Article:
Danny Webb, who plays Professor Edwin Hobb on AMC’s HUMANS, talks about what drew him to the role, creating a “cuddly” antagonist and his optimism about the future of artificial intelligence.
Q: What drew you to the character of Edwin Hobb?
A: I think the enigmatic part of the character — because you’re not really sure of his motives. When I started, the scripts weren’t fully complete yet and I didn’t know where he was going to go. You don’t know whether he’s doing it for selfish reasons or for humanity. But there are quite a few twists and that’s what drew me: the enigma of it.
Q: One could say that Hobb is the main antagonist, but for the most part, he’s still quite likeable. How do you maintain that balance in his character?
A: There is that father side, that cuddly side to him, towards the Synths. But there’s a darker side as well. I didn’t want him to play like a Dr. No with a pussycat on his lap. His intentions are good. He sees these machines as a threat. I played him more as a doctor who sees the Synths as a virus that could get out and destroy millions of people. Whatever you feel about them, as much as the Synths are very nice people, at the same time, they can destroy our concept of humanity. I saw it that the Synths are the next stage in evolution. Humans wiped out the Neanderthals and the Synths will wipe out Homo sapiens, so Hobb is trying to contain that threat.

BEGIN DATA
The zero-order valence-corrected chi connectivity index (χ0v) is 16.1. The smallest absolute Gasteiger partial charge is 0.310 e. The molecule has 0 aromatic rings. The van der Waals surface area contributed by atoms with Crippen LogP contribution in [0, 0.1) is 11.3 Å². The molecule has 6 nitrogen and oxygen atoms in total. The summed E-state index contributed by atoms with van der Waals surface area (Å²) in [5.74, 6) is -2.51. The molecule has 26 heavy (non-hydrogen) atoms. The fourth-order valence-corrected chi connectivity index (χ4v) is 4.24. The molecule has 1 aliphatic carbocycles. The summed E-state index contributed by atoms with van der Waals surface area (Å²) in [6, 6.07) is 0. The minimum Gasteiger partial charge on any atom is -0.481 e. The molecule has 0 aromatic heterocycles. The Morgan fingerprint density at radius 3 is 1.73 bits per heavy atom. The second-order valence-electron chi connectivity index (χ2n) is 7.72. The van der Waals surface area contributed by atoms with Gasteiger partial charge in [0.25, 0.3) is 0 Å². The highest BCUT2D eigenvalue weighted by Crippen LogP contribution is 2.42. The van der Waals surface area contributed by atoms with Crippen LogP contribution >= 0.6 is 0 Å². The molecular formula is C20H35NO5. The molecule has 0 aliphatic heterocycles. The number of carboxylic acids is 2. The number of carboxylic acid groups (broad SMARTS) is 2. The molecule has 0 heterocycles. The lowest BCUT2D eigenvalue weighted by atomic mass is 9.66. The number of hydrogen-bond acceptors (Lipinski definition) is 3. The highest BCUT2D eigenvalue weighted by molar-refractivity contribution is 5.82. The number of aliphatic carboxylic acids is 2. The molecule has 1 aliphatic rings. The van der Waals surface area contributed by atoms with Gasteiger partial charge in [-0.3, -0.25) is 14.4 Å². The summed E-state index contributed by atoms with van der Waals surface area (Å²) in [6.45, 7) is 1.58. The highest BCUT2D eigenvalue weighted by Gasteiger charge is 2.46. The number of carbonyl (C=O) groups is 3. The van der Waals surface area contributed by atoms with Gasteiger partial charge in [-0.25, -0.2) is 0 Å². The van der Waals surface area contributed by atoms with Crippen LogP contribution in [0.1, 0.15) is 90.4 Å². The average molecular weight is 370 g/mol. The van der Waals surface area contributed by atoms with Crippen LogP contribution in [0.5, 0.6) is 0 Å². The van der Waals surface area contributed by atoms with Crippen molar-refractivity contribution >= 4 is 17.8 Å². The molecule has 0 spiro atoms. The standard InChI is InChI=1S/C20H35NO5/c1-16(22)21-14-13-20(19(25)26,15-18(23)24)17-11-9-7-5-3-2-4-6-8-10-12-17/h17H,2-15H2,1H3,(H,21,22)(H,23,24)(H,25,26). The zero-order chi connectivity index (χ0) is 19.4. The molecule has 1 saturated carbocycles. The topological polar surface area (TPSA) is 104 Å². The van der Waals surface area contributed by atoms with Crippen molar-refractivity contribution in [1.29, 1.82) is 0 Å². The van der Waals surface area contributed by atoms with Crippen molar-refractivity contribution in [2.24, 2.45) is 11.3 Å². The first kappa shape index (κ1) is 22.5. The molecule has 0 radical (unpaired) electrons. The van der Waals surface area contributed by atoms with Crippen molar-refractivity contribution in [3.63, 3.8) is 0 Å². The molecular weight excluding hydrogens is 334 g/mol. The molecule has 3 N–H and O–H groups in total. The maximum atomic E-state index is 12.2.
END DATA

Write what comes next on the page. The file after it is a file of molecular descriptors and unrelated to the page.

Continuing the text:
Q: Hobb mentions his fear of the singularity: the moment when machines will surpass humanity. Do you share the same fear, or are you more optimistic about artificial intelligence?
A: I’m more optimistic! In a way, I see it as the next stage of evolution. If you can download your DNA or your intelligence, you could live forever really. You could turn yourself into a Synth. The exploration of our galaxy will be done by robots anyway. You could go to new planets and populate the next stage of life. So I’m more optimistic. I think it could be very good.
Q: If it were an option in real life, would you get a Synth?
A: I’ve thought about that. Never say never, I suppose, but they are a bit creepy. But if they could make the bed and clean the toilets, it’s an attractive proposition. [Laughs] I think that what happens, though, is you initially say, “I wouldn’t,” but then the technology progresses and you get used to things and they become second nature. Maybe my generation would feel strange with one, but my daughter’s generation would be completely comfortable. I personally probably wouldn’t want one. I still think it’s like a slave. If it didn’t look so human, then maybe I would get one. Maybe if it looked like a tin can or something.
Q: Do you think their physical appearance is what makes Synths so off-putting, while other artificial intelligence is considered good for humanity?
A: I think it’s the human quality of it, which is disturbing. Because it looks like a human, you feel like you’re exploiting a human being. You see the dishwasher doing the dishes and you don’t feel badly about that. [Laughs]
The HUMANS Season Finale airs Sunday at 9/8c.
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